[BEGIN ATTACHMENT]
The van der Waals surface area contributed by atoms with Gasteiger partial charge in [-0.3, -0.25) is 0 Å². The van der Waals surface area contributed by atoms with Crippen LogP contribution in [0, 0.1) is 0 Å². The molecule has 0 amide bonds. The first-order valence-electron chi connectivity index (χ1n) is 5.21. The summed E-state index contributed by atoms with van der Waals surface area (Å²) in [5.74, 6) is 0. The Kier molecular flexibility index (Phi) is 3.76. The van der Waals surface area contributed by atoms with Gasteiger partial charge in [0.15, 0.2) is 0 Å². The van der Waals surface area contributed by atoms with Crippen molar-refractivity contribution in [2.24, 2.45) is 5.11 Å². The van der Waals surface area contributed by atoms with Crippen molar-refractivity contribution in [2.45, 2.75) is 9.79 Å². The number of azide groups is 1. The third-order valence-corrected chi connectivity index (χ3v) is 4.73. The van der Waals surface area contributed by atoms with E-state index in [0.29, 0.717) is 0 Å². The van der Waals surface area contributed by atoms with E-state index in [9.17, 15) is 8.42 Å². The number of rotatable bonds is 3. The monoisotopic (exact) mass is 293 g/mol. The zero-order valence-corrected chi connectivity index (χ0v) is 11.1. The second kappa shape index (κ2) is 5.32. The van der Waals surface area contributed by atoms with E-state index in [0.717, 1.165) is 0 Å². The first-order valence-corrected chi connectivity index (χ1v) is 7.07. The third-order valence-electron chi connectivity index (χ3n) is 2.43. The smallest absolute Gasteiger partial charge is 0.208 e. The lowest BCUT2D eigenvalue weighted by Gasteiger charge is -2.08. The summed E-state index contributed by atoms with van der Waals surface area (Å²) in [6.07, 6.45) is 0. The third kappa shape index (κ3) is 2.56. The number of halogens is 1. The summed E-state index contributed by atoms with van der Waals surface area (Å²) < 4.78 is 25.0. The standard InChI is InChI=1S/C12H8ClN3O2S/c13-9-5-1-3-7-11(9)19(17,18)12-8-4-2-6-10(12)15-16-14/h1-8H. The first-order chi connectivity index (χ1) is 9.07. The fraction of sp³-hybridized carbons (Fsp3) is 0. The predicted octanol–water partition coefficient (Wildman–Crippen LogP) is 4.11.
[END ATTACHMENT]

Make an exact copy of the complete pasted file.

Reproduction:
The van der Waals surface area contributed by atoms with Gasteiger partial charge in [-0.3, -0.25) is 0 Å². The van der Waals surface area contributed by atoms with Crippen LogP contribution in [0, 0.1) is 0 Å². The molecule has 0 amide bonds. The first-order valence-electron chi connectivity index (χ1n) is 5.21. The summed E-state index contributed by atoms with van der Waals surface area (Å²) in [5.74, 6) is 0. The Kier molecular flexibility index (Phi) is 3.76. The van der Waals surface area contributed by atoms with Gasteiger partial charge in [0.15, 0.2) is 0 Å². The van der Waals surface area contributed by atoms with Crippen molar-refractivity contribution in [2.24, 2.45) is 5.11 Å². The van der Waals surface area contributed by atoms with Crippen molar-refractivity contribution in [2.45, 2.75) is 9.79 Å². The number of azide groups is 1. The third-order valence-corrected chi connectivity index (χ3v) is 4.73. The van der Waals surface area contributed by atoms with E-state index in [0.29, 0.717) is 0 Å². The van der Waals surface area contributed by atoms with E-state index in [9.17, 15) is 8.42 Å². The number of rotatable bonds is 3. The monoisotopic (exact) mass is 293 g/mol. The zero-order valence-corrected chi connectivity index (χ0v) is 11.1. The second kappa shape index (κ2) is 5.32. The van der Waals surface area contributed by atoms with E-state index in [0.717, 1.165) is 0 Å². The first-order valence-corrected chi connectivity index (χ1v) is 7.07. The third-order valence-electron chi connectivity index (χ3n) is 2.43. The smallest absolute Gasteiger partial charge is 0.208 e. The lowest BCUT2D eigenvalue weighted by Gasteiger charge is -2.08. The summed E-state index contributed by atoms with van der Waals surface area (Å²) in [6.07, 6.45) is 0. The third kappa shape index (κ3) is 2.56. The number of halogens is 1. The summed E-state index contributed by atoms with van der Waals surface area (Å²) < 4.78 is 25.0. The standard InChI is InChI=1S/C12H8ClN3O2S/c13-9-5-1-3-7-11(9)19(17,18)12-8-4-2-6-10(12)15-16-14/h1-8H. The first-order chi connectivity index (χ1) is 9.07. The fraction of sp³-hybridized carbons (Fsp3) is 0. The predicted octanol–water partition coefficient (Wildman–Crippen LogP) is 4.11.